Wednesday, November 27, 2013 • Posted November 29, 2013
(Extracted from the memoirs of Levi V. (Lee) Arnold written in 1925) I, (L.V. Arnold) grew up during to* time, to be a reliable cowboy and trail hand on one day the old man came over to the Arnold ranch to see me before I started up the trail to Dodge, Kansas, in the spring with a trail herd of cattle and to ask me if I would go through the Indian villages and search for the little girl.
Wednesday, November 6, 2013 • Posted November 27, 2013
(Extracted from memoirs of Levi V. (Lee) Arnold written in 1925) KICKAPOO SPRINGS, FIFTY YEARS LATER: There was a man that ranched out southwest of the Arnold Ranch and he was out at a corral, away from his ranch house, branding some calves, with a young boy with him, helping him. The boy noticed a bunch of Indians circling around on the prairie and the man was very busy, so the boy told him he thought it was Indians, but the man said, no, I think it is cowboys, and the boy kept his eye on th ...
Wednesday, November 20, 2013 • Posted November 27, 2013
(Extracted from the memoirs of Levi V. (Lee) Arnold written in 1925) The news came ahead of them and people met them along the wayside to see them and they made it back to Weatherford, Texas. Uncle Davey found the children's homes and went on to Young County, Texas to his home with his boy and he got home after night and the folks were all asleep.
Wednesday, November 13, 2013 • Posted November 14, 2013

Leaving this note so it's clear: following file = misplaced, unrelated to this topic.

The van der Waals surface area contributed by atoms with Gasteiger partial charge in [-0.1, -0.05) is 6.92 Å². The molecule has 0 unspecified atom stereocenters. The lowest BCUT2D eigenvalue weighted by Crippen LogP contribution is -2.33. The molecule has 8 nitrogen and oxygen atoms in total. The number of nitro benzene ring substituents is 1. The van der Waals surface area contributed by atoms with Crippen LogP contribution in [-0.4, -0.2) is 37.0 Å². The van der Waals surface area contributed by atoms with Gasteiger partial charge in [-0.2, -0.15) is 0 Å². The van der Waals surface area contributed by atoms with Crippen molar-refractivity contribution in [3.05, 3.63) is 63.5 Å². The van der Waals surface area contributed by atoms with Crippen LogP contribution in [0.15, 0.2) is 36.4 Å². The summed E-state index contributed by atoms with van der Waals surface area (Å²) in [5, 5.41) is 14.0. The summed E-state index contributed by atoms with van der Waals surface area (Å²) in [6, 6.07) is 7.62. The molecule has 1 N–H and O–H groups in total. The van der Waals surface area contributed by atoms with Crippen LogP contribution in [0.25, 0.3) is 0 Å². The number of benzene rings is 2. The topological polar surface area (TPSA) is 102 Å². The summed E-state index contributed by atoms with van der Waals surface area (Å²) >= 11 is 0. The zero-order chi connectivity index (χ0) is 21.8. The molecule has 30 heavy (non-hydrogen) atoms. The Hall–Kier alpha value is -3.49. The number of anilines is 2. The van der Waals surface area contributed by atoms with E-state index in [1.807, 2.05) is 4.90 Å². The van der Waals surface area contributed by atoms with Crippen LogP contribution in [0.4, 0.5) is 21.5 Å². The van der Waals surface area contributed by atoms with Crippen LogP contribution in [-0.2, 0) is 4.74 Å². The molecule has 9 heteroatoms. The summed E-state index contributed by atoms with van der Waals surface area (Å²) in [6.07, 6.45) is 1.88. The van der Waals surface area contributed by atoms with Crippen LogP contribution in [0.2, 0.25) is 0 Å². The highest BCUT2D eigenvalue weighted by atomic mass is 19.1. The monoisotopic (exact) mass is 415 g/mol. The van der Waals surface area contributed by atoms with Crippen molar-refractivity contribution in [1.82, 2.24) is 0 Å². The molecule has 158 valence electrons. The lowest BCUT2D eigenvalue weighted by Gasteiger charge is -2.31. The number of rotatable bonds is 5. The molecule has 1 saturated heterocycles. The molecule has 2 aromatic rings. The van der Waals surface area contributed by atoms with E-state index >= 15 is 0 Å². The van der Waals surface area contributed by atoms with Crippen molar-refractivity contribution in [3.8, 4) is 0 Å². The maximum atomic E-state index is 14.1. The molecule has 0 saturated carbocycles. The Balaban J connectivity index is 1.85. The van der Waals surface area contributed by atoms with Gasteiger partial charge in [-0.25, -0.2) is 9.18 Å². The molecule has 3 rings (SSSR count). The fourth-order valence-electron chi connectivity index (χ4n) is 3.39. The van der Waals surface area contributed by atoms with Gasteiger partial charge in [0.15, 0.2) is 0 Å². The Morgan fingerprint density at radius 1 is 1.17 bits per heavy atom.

(Extracted from memoirs of Levi V. (Lee) Arnold written in 1925) Uncle David came home late in the evening and his folks had washed that day and hung their clothes on bushes near the creek a short distance from the house to dry. Late in the evening, going back to the creek to get them, the old lady and the children and a young lady that was staying there with them, were going down the trail and Lovey White, a small boy was running down the trail ahead of the rest, and the Indians were already ...
Wednesday, October 30, 2013 • Posted November 8, 2013
(Extracted from memoirs of Levi V. (Lee) Arnold written in 1925) KICKAPOO SPRINGS, FIFTY YEARS LATER: There was a man that ranched out southwest of the Arnold Ranch and he was out at a corral, away from his ranch house, branding some calves, with a young boy with him, helping him. The boy noticed a bunch of Indians circling around on the prairie and the man was very busy, so the boy told him he thought it was Indians, but the man said, no, I think it is cowboys, and the boy kept his eye on th ...
Wednesday, October 30, 2013 • Posted November 7, 2013
(Extracted from the memoirs of Levi V. (Lee) Arnold written in 1925) Old Uncle Rich Coffey came by the Arnold ranch to get trail hands in Llano County, Southwest Texas, and he hired one of my brothers. He was a good cowboy and he hired a young cowboy, which we had reared along with my brother and several more young men out of the settlement and he got his crowd of cowboys together and started up the Colorado River northwest and there were no more houses to be seen after they go* out of our set ...
Saturday, October 19, 2013 • Posted November 4, 2013
In 1925, Levi Vinyard (Lee) Arnold was in his early sixties when he decided to write his memoirs telling about his life as a young cowboy growing up on the Texas frontier. In spite of his limited education and training as a writer, when the project was over, he had written a lengthy memoir recounting his life’s personal experiences.